“Sunset Boulevard” or MacMurray and Stanwyck from “Double Indemnity” on there.

    Marilyn is on EVERYTHING!!!!

  2. Thank you, I have recently been looking for information approximately this subject for a while and yours is the greatest I have came upon till now. However, what about the conclusion? Are you certain concerning the source?

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“The core fear is what can happen to you, personally. Your body. That’s what horror films deal with, precisely. We are a very thin skin wrapped around a pumping heart and guts. At any given moment it can come down to that, be it diseases, or somebody’s assault, or war, or a car wreck. You could be reduced to the simple laws of physics and your body’s vulnerability. The edged weapon is the penultimate weapon to disclose that reality to you.”
~ Wes Craven, 1996, promoting Scream

MAMET
Well, that, to me, is always the trick of dramaturgy; theoretically, perfectly, what one wants to do is put the protagonist and the audience in exactly the same position. The main question in drama, the way I was taught, is always what does the protagonist want. That’s what drama is. It comes down to that. It’s not about theme, it’s not about ideas, it’s not about setting, but what the protagonist wants. What gives rise to the drama, what is the precipitating event, and how, at the end of the play, do we see that event culminated? Do we see the protagonist’s wishes fulfilled or absolutely frustrated? That’s the structure of drama. You break it down into three acts.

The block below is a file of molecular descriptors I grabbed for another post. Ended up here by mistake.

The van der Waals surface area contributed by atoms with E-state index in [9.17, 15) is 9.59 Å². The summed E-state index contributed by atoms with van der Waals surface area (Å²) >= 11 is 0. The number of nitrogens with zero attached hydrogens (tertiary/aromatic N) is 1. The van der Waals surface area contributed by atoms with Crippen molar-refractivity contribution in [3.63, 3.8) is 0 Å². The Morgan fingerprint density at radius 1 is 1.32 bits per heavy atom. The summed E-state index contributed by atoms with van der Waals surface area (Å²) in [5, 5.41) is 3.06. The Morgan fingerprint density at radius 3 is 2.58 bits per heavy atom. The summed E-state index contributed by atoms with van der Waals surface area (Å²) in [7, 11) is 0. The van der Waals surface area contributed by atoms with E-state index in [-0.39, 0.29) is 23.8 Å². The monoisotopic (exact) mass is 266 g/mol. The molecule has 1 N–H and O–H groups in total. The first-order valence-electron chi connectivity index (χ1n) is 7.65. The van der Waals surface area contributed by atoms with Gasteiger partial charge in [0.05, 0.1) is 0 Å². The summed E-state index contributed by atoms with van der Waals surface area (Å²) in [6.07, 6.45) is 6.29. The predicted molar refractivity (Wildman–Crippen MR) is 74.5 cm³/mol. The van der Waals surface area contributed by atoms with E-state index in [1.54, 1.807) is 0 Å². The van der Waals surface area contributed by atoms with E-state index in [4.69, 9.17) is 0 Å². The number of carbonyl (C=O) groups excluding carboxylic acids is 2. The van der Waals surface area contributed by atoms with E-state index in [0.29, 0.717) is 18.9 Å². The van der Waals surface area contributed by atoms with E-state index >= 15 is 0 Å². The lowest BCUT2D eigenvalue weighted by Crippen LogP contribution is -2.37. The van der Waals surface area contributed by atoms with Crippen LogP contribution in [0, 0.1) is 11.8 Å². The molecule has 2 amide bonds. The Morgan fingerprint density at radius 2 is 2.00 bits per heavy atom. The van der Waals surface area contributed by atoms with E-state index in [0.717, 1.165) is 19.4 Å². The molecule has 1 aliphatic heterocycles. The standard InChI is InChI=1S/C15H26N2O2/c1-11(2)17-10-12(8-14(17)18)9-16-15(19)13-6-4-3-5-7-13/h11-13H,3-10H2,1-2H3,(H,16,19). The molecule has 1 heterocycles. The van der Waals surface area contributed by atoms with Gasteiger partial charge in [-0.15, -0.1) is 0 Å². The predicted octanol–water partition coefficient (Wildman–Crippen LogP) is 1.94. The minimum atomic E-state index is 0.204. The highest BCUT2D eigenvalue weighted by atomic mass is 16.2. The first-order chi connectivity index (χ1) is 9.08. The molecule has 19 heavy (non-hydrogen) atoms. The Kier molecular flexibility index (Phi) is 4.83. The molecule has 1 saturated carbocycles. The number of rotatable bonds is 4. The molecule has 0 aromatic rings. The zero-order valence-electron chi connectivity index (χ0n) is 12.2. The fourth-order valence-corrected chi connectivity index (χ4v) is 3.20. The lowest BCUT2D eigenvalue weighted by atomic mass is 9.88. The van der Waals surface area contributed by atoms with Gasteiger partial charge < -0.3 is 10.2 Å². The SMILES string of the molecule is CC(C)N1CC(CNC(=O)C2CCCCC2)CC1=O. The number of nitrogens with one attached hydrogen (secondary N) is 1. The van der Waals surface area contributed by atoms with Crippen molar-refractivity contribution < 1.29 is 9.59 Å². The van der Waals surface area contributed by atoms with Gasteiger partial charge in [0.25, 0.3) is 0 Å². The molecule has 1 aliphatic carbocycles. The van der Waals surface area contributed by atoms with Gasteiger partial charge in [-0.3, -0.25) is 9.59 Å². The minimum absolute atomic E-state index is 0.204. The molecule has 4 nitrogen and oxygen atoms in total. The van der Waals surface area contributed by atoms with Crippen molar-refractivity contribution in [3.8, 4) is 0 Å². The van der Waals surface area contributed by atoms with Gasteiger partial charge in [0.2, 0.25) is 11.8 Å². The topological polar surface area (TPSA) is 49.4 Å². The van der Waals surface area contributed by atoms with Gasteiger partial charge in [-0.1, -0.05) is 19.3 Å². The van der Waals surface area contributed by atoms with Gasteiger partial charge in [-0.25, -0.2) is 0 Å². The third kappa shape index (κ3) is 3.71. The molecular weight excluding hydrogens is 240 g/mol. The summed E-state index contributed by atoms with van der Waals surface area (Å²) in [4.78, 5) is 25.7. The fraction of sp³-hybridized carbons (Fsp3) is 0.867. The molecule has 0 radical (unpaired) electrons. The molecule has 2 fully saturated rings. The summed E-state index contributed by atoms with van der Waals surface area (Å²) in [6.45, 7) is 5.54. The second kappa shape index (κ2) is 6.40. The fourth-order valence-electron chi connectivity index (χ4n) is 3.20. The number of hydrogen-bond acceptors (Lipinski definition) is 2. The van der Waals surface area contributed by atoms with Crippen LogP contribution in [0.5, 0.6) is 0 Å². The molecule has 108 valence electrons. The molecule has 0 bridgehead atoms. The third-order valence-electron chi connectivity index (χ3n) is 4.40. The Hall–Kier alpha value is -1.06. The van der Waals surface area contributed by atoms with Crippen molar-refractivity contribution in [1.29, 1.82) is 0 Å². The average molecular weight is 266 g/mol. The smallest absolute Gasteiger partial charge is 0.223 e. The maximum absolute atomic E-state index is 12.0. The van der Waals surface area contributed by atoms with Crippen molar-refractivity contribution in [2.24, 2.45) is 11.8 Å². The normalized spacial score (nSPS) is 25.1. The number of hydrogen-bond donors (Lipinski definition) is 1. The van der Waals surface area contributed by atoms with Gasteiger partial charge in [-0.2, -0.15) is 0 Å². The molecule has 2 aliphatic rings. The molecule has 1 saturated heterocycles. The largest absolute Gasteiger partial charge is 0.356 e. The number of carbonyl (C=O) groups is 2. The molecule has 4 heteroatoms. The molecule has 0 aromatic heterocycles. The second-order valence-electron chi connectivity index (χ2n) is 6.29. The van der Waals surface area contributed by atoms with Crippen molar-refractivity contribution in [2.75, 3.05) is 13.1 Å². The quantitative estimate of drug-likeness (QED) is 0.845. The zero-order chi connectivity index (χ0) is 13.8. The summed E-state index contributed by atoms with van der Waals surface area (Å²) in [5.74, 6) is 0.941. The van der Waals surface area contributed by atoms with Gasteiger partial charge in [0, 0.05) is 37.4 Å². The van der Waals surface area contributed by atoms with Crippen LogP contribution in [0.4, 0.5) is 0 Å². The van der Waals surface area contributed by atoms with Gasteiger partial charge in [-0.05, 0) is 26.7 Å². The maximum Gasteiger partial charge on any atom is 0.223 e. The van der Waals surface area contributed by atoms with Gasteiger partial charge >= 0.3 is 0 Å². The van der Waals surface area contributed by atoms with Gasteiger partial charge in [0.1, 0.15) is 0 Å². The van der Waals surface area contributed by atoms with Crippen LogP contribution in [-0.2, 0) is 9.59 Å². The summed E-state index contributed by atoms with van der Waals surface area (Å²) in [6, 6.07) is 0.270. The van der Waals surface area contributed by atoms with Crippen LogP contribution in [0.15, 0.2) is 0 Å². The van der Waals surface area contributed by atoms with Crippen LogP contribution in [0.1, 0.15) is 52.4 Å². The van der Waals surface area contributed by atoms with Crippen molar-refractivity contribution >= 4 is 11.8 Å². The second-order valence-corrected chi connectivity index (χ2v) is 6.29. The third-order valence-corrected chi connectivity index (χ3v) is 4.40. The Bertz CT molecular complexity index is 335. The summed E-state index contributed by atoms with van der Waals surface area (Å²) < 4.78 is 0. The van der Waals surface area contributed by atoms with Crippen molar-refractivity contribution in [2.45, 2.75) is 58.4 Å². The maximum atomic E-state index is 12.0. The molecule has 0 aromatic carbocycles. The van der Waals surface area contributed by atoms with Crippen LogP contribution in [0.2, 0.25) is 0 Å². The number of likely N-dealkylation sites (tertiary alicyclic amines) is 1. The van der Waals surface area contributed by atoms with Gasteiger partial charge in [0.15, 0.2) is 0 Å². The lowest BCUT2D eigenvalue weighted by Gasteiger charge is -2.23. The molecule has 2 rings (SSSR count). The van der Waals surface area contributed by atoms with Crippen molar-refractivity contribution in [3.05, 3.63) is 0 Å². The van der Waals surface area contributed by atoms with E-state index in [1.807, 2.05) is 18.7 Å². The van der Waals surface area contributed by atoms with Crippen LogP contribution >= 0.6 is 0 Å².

INTERVIEWER
Does this explain why your plays have so little exposition?

MAMET
Yes. People only speak to get something. If I say, Let me tell you a few things about myself, already your defenses go up; you go, Look, I wonder what he wants from me, because no one ever speaks except to obtain an objective. That’s the only reason anyone ever opens their mouth, onstage or offstage. They may use a language that seems revealing, but if so, it’s just coincidence, because what they’re trying to do is accomplish an objective… The question is where does the dramatist have to lead you? Answer: the place where he or she thinks the audience needs to be led. But what does the character think? Does the character need to convey that information? If the answer is no, then you’d better cut it out, because you aren’t putting the audience in the same position with the protagonist. You’re saying, in effect, Let’s stop the play. That’s what the narration is doing—stopping the play… It’s action, as Aristotle said. That’s all that it is—exactly what the person does. It’s not what they “think,” because we don’t know what they think. It’s not what they say. It’s what they do, what they’re physically trying to accomplish on the stage. Which is exactly the same way we understand a person’s character in life—not by what they say, but by what they do. Say someone came up to you and said, I’m glad to be your neighbor because I’m a very honest man. That’s my character. I’m honest, I like to do things, I’m forthright, I like to be clear about everything, I like to be concise. Well, you really don’t know anything about that guy’s character. Or the person is onstage, and the playwright has him or her make those same claims in several subtle or not-so-subtle ways, the audience will say, Oh yes, I understand their character now; now I understand that they are a character. But in fact you don’t understand anything. You just understand that they’re jabbering to try to convince you of something.
~ David Mamet